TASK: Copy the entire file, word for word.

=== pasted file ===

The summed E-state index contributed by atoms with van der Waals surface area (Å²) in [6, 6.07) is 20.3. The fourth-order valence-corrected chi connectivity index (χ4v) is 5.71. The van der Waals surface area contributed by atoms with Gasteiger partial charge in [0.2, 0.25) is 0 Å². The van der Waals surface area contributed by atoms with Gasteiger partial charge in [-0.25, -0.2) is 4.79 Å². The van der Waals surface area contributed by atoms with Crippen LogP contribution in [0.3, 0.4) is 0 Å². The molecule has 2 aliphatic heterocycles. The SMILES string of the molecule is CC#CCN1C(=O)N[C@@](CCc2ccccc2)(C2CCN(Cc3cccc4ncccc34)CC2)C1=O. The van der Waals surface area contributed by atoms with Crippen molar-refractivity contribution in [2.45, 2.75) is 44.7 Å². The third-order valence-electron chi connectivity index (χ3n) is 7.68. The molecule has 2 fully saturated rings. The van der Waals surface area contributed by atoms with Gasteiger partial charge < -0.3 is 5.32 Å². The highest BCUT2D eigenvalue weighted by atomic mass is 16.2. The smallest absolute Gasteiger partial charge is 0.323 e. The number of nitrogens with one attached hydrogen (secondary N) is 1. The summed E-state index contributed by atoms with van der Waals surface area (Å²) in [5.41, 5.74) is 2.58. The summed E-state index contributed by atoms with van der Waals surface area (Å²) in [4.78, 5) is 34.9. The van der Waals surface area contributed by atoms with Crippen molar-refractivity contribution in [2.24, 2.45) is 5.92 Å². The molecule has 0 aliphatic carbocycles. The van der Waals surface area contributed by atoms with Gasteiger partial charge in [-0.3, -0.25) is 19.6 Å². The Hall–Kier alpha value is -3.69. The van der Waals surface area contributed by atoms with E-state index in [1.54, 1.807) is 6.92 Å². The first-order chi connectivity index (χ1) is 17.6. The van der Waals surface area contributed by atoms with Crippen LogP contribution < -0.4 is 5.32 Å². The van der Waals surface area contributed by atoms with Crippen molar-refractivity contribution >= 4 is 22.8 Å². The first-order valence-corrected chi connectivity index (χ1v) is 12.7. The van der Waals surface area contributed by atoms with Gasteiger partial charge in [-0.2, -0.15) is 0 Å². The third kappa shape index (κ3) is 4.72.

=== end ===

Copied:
The summed E-state index contributed by atoms with van der Waals surface area (Å²) in [6, 6.07) is 20.3. The fourth-order valence-corrected chi connectivity index (χ4v) is 5.71. The van der Waals surface area contributed by atoms with Gasteiger partial charge in [0.2, 0.25) is 0 Å². The van der Waals surface area contributed by atoms with Gasteiger partial charge in [-0.25, -0.2) is 4.79 Å². The van der Waals surface area contributed by atoms with Crippen LogP contribution in [0.3, 0.4) is 0 Å². The molecule has 2 aliphatic heterocycles. The SMILES string of the molecule is CC#CCN1C(=O)N[C@@](CCc2ccccc2)(C2CCN(Cc3cccc4ncccc34)CC2)C1=O. The van der Waals surface area contributed by atoms with Crippen molar-refractivity contribution in [2.45, 2.75) is 44.7 Å². The third-order valence-electron chi connectivity index (χ3n) is 7.68. The molecule has 2 fully saturated rings. The van der Waals surface area contributed by atoms with Gasteiger partial charge < -0.3 is 5.32 Å². The highest BCUT2D eigenvalue weighted by atomic mass is 16.2. The smallest absolute Gasteiger partial charge is 0.323 e. The number of nitrogens with one attached hydrogen (secondary N) is 1. The summed E-state index contributed by atoms with van der Waals surface area (Å²) in [5.41, 5.74) is 2.58. The summed E-state index contributed by atoms with van der Waals surface area (Å²) in [4.78, 5) is 34.9. The van der Waals surface area contributed by atoms with Crippen molar-refractivity contribution in [2.24, 2.45) is 5.92 Å². The molecule has 0 aliphatic carbocycles. The van der Waals surface area contributed by atoms with Gasteiger partial charge in [-0.3, -0.25) is 19.6 Å². The Hall–Kier alpha value is -3.69. The van der Waals surface area contributed by atoms with E-state index in [1.54, 1.807) is 6.92 Å². The first-order chi connectivity index (χ1) is 17.6. The van der Waals surface area contributed by atoms with Crippen LogP contribution < -0.4 is 5.32 Å². The van der Waals surface area contributed by atoms with Crippen molar-refractivity contribution >= 4 is 22.8 Å². The first-order valence-corrected chi connectivity index (χ1v) is 12.7. The van der Waals surface area contributed by atoms with Gasteiger partial charge in [-0.2, -0.15) is 0 Å². The third kappa shape index (κ3) is 4.72.